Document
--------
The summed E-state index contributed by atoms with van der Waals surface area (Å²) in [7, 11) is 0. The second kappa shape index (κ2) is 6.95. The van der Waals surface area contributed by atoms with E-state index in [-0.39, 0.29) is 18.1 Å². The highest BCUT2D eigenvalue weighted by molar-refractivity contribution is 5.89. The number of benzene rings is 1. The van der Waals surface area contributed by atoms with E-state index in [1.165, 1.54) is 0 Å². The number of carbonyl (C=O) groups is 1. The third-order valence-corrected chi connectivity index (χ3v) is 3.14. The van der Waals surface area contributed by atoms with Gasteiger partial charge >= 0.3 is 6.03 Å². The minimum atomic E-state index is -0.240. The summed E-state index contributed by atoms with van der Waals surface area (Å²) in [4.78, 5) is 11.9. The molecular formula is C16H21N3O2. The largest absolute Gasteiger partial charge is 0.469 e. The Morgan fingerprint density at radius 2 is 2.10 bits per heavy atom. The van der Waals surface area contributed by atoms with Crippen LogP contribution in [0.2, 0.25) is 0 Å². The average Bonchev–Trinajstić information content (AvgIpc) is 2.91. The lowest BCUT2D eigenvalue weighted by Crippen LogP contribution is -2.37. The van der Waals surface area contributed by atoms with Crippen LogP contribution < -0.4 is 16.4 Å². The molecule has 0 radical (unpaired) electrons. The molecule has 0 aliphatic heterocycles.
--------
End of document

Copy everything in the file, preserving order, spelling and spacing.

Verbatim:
The summed E-state index contributed by atoms with van der Waals surface area (Å²) in [7, 11) is 0. The second kappa shape index (κ2) is 6.95. The van der Waals surface area contributed by atoms with E-state index in [-0.39, 0.29) is 18.1 Å². The highest BCUT2D eigenvalue weighted by molar-refractivity contribution is 5.89. The number of benzene rings is 1. The van der Waals surface area contributed by atoms with E-state index in [1.165, 1.54) is 0 Å². The number of carbonyl (C=O) groups is 1. The third-order valence-corrected chi connectivity index (χ3v) is 3.14. The van der Waals surface area contributed by atoms with Gasteiger partial charge >= 0.3 is 6.03 Å². The minimum atomic E-state index is -0.240. The summed E-state index contributed by atoms with van der Waals surface area (Å²) in [4.78, 5) is 11.9. The molecular formula is C16H21N3O2. The largest absolute Gasteiger partial charge is 0.469 e. The Morgan fingerprint density at radius 2 is 2.10 bits per heavy atom. The van der Waals surface area contributed by atoms with Crippen LogP contribution in [0.2, 0.25) is 0 Å². The average Bonchev–Trinajstić information content (AvgIpc) is 2.91. The lowest BCUT2D eigenvalue weighted by Crippen LogP contribution is -2.37. The van der Waals surface area contributed by atoms with Crippen LogP contribution < -0.4 is 16.4 Å². The molecule has 0 radical (unpaired) electrons. The molecule has 0 aliphatic heterocycles.